Yard Report – September 2012
The days are warm to hot. But the nights are cool. It’s time for blankets and a comforter on the bed.
At night, cold mountain air flows down the canyons. And frost is a possibility in any low lying area. For my taste, it’s the best time of year. Not sun. Cold air.
- there’s little native bee forage
- agricultural areas dry up
- city bees can still make a living
- it’s time for a last peak into the hives
- skunks outwit the beekeeper’s cactus deterrent
- it’s time to pay some yard rent and visit the land owner
There are few native plants that provide bee forage now:
- gumweed is gone
- rabbitbrush is waning
- and a few straggling sunflowers yield a little pollen
In the agricultural areas, alfalfa can sometimes yield a little nectar. But only a few patches, to short to cut, remain with blooms. And the temperatures are too cold for any kind of flow.
The bees fare better near town with its non-native floral habitat. They are still making a living. But by the end of the month that will change. Then, the bees will use the few flying hours looking for anything sweet.
I had big plans to:
- re-arrange some frames
- fill the division board feeders with sugar
- check the brood
- do some mite counts
- reduce entrances
- nail down the lids for winter
But upon opening the hives:
- the bees were so content
- they were still making a living
- only a few bees were working the sugar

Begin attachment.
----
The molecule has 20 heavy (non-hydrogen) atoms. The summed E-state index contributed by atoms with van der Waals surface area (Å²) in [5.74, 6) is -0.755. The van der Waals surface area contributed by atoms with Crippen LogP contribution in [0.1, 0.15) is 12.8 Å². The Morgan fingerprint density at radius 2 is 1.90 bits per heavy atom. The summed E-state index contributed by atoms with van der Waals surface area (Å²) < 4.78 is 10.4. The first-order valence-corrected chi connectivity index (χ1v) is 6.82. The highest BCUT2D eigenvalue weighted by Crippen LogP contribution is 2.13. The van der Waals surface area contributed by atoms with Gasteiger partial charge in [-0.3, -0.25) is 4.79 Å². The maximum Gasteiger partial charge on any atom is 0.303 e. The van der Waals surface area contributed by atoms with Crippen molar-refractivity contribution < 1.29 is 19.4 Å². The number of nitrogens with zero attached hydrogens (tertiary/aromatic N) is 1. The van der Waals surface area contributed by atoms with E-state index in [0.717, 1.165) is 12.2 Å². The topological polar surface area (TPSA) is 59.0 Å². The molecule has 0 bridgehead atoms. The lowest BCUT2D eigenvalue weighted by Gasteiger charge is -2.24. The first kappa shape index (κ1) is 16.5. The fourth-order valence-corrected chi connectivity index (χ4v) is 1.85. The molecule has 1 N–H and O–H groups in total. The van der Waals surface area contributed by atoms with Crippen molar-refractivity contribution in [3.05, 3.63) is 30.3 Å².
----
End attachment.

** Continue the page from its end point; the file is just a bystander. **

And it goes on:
- no crawlers
- no evidence of any mite problems
- the hives are heavy for winter
So, I just:
- closed them up
- nailed down the lids
- inserted entrance reducers
No real reason to disturb them by getting into the broodnest or moving frames now. It’s still warm enough for them to seal up any air leaks I’ve created. The bees are in great condition. So it’s time to just let them bee.
After the bees are confined by winter’s cold, I’ll return and wrap the hives for wind protection. And I’ll tip the hives forward by blocking up the back of the hive or pallet. That will be the end of this season. And the end of the monthly yard reports.
Skunks vs Cactus
The skunks definitely win this one. All that transplanted cactus in front of the hives has disappeared without a trace. And so did most of the native cactus found there as well. Only a few small plants remain. And there’s not enough left to deter the skunks.
Where did that cactus go. Did it depart the area stuck to a critters hide? Hard to tell.
But except for a few natural cactus plants, the approach to my hives is bare. And the skunks are taking advantage of the situation.
In the past I would have dispatched them. But would prefer not to do it now. The drought has been tough on everything and the skunks are only trying to survive. Once the cold sets in, they are no threat to the bees.
Next year, I’m thinking of trying upper entrances built into the migratory covers. My commercial beekeeping experience with hives using a hole in the lid were never pleasant. But I’m will to make accommodations if that deters the skunks.
Anyone have any skunk proofing ideas?
I always enjoy visiting with the Durnell’s. Looking back, I’ve had a long association with Burt and Betty who have always welcomed me and my bees on their land. It’s almost been two decades since I setup my test yard there. Together, we have shared and witnessed many changes during that time.
- my children grew up
- the city encroached
- we’ve all gotten older
- joy of spring chickens
- the river’s coolness breaking the summer’s heat
- the smell of Burt’s wood burning stove on a winter day
Sadly, Burt is no longer with us.
Staying so long at one location is a rare occurrence in my beekeeping. Most yard locations last little more than a few years. Once I get a track into a remote corner, owners soon discover just how nice it is. The next thing you know, someone will build a house there. And it’s time to move the bees again.
But not so with the Durnell’s. They are great folks.